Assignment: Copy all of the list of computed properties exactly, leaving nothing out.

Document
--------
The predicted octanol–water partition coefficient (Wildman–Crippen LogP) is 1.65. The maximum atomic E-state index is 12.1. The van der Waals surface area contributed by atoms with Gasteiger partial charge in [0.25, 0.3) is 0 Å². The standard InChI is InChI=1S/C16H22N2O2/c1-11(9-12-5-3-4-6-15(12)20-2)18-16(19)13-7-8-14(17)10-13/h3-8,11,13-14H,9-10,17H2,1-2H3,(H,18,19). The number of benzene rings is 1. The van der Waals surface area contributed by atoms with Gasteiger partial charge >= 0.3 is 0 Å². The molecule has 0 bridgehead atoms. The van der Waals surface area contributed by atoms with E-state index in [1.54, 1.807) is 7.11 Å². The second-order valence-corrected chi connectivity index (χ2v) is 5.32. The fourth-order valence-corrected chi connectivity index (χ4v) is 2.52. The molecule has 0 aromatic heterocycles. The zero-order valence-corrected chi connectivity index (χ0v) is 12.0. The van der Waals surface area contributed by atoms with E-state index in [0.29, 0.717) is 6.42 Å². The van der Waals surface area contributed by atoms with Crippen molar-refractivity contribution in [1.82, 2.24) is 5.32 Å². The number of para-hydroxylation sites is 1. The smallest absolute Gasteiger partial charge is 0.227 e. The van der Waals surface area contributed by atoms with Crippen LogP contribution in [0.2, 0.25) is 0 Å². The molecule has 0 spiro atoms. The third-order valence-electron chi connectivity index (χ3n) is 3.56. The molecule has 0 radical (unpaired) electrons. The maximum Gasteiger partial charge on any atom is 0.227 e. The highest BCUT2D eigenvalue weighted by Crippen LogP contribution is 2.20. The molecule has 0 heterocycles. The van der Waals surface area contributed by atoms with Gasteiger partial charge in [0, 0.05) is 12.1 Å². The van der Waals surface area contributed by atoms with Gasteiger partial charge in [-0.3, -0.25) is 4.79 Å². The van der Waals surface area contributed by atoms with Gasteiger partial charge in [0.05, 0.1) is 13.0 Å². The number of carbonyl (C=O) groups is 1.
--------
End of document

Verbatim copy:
The predicted octanol–water partition coefficient (Wildman–Crippen LogP) is 1.65. The maximum atomic E-state index is 12.1. The van der Waals surface area contributed by atoms with Gasteiger partial charge in [0.25, 0.3) is 0 Å². The standard InChI is InChI=1S/C16H22N2O2/c1-11(9-12-5-3-4-6-15(12)20-2)18-16(19)13-7-8-14(17)10-13/h3-8,11,13-14H,9-10,17H2,1-2H3,(H,18,19). The number of benzene rings is 1. The van der Waals surface area contributed by atoms with Gasteiger partial charge >= 0.3 is 0 Å². The molecule has 0 bridgehead atoms. The van der Waals surface area contributed by atoms with E-state index in [1.54, 1.807) is 7.11 Å². The second-order valence-corrected chi connectivity index (χ2v) is 5.32. The fourth-order valence-corrected chi connectivity index (χ4v) is 2.52. The molecule has 0 aromatic heterocycles. The zero-order valence-corrected chi connectivity index (χ0v) is 12.0. The van der Waals surface area contributed by atoms with E-state index in [0.29, 0.717) is 6.42 Å². The van der Waals surface area contributed by atoms with Crippen molar-refractivity contribution in [1.82, 2.24) is 5.32 Å². The number of para-hydroxylation sites is 1. The smallest absolute Gasteiger partial charge is 0.227 e. The van der Waals surface area contributed by atoms with Crippen LogP contribution in [0.2, 0.25) is 0 Å². The molecule has 0 spiro atoms. The third-order valence-electron chi connectivity index (χ3n) is 3.56. The molecule has 0 radical (unpaired) electrons. The maximum Gasteiger partial charge on any atom is 0.227 e. The highest BCUT2D eigenvalue weighted by Crippen LogP contribution is 2.20. The molecule has 0 heterocycles. The van der Waals surface area contributed by atoms with Gasteiger partial charge in [0, 0.05) is 12.1 Å². The van der Waals surface area contributed by atoms with Gasteiger partial charge in [-0.3, -0.25) is 4.79 Å². The van der Waals surface area contributed by atoms with Gasteiger partial charge in [0.05, 0.1) is 13.0 Å². The number of carbonyl (C=O) groups is 1.